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The Pearl & the Field: Parables calling us in to forgiveness and belonging

11.16. 2017 Written By: Joshua Grace

Joshua Grace has Polish and Irish roots. He and Martha live with their two teenage daughters in the Delaware River watershed, specifically Philadelphia. He has been pastoring with Circle of Hope since 2004 and recently graduated with an MAIS from the North American Institute for Indigenous Theological Studies (NAIITS). He loves music, gardening, playing baseball and liturgical protest. 

This piece was submitted as part of The Mennonite’s series on being shaped by Scripture. Read more reflections in the October issue of The Mennonite magazine. 

I’ve been following Jesus for my entire adult life and all but the first month has been rooted in the same faith community: Circle of Hope in Philadelphia. The Holy Spirit has been using two of Jesus’ parables to speak to some of my growth edges, pointing right to questions I ask God regularly. What can I do with my pain? What can I do about my fragile sense of belonging ? I hope my musing can offer some spiritual ibuprofen for your journey, especially if you struggle with trust, resentment, alienation, apathy, compassion fatigue or identity.

Matthew 13 moves the scene from Jesus speaking to crowds on a boat to a presumably smaller conversation in a house with his disciples. He does more detailed explaining of both his pedagogy and the meaning of some of the parables. I love parables because they have implicit meaning and require reflection and interpretation as well as application. Dialogue makes the lessons come alive. By using this communication method, Jesus engages the imagination of the listeners to reflect on several levels.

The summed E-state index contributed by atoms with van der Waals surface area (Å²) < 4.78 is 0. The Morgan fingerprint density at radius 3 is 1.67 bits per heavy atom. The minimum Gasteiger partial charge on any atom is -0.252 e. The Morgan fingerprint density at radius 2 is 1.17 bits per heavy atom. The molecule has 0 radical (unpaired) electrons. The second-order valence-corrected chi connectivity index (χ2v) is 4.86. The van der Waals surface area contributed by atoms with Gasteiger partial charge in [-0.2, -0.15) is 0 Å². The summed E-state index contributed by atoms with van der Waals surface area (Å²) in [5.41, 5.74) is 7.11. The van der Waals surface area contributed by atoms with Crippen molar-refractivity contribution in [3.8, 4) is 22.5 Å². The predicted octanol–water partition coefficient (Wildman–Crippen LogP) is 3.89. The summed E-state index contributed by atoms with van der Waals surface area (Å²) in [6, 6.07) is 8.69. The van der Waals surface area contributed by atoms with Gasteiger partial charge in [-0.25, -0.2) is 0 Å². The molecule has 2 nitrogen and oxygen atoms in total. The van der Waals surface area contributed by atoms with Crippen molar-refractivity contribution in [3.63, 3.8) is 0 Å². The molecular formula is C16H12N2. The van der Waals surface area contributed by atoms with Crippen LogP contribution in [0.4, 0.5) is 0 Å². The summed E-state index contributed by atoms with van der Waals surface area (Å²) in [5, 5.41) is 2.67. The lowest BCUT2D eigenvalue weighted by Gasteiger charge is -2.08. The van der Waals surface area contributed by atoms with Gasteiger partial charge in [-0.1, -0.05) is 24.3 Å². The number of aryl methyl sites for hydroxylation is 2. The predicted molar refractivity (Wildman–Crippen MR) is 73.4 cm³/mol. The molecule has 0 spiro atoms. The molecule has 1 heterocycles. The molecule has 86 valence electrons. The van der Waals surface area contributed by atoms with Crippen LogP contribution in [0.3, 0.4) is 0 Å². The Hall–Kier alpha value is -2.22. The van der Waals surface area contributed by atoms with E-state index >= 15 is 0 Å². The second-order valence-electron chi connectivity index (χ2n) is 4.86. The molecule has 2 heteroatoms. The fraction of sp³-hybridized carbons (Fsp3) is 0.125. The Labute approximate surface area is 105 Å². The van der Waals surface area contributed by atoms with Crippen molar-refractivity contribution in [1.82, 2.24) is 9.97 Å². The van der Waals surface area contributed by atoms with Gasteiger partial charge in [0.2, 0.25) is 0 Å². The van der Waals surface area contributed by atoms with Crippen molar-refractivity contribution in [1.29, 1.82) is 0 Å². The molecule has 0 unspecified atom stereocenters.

In the parable of the treasure hidden in the field, a person surprisingly buys a field rather than walking away with the provenance. In the parable of the merchant in search of a pearl, a merchant gives up their livelihood to enjoy this beautiful thing they’ve discovered. These two parables illustrate Christ’s call to wholeheartedly embrace the Kingdom of Heaven (the reign of the skies, the reign of God, the divine re-ordering of reality happening right now). They have quite different set-ups, showing disparate lifeways becoming convergent paths into the Way of Jesus. In both parables, Jesus illustrates the cost or sacrifice of the disciple. In both, Jesus gives us a rather curious ending to consider.

What assumptions do you make about these parables? When Jesus describes a situation, do you try to identify an item or character as God and another as yourself? Is the choice therein always about eternal salvation or are there economic and political implications now? Consider your own instincts as you read these parables.

 “Again, the kingdom of heaven is like a merchant in search of fine pearls; on finding one pearl of great value, they went and sold all that they had and bought it.” Matthew 13:45-46